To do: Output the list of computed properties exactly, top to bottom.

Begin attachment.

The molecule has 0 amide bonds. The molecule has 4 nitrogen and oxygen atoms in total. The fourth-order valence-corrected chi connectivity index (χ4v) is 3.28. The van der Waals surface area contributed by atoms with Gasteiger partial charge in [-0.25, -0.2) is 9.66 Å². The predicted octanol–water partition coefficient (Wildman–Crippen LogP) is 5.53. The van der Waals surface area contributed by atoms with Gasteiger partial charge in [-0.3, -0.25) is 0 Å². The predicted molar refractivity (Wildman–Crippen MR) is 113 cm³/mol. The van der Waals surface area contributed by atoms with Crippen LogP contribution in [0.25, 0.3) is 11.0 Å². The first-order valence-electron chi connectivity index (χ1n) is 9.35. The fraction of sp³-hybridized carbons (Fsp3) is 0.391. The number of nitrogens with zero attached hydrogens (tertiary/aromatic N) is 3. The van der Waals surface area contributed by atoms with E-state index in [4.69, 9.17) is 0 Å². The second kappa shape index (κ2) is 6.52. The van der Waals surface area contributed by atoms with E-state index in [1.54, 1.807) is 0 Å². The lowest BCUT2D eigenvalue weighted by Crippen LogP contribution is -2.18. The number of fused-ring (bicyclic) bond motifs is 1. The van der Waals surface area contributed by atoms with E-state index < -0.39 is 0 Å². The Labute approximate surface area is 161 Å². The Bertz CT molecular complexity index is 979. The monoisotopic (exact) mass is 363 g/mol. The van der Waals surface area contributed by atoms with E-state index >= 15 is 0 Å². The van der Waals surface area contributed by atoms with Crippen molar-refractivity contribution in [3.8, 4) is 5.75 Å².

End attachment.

The molecule has 0 amide bonds. The molecule has 4 nitrogen and oxygen atoms in total. The fourth-order valence-corrected chi connectivity index (χ4v) is 3.28. The van der Waals surface area contributed by atoms with Gasteiger partial charge in [-0.25, -0.2) is 9.66 Å². The predicted octanol–water partition coefficient (Wildman–Crippen LogP) is 5.53. The van der Waals surface area contributed by atoms with Gasteiger partial charge in [-0.3, -0.25) is 0 Å². The predicted molar refractivity (Wildman–Crippen MR) is 113 cm³/mol. The van der Waals surface area contributed by atoms with Crippen LogP contribution in [0.25, 0.3) is 11.0 Å². The first-order valence-electron chi connectivity index (χ1n) is 9.35. The fraction of sp³-hybridized carbons (Fsp3) is 0.391. The number of nitrogens with zero attached hydrogens (tertiary/aromatic N) is 3. The van der Waals surface area contributed by atoms with E-state index in [4.69, 9.17) is 0 Å². The second kappa shape index (κ2) is 6.52. The van der Waals surface area contributed by atoms with E-state index in [1.54, 1.807) is 0 Å². The lowest BCUT2D eigenvalue weighted by Crippen LogP contribution is -2.18. The number of fused-ring (bicyclic) bond motifs is 1. The van der Waals surface area contributed by atoms with E-state index < -0.39 is 0 Å². The Labute approximate surface area is 161 Å². The Bertz CT molecular complexity index is 979. The monoisotopic (exact) mass is 363 g/mol. The van der Waals surface area contributed by atoms with E-state index >= 15 is 0 Å². The van der Waals surface area contributed by atoms with Crippen molar-refractivity contribution in [3.8, 4) is 5.75 Å².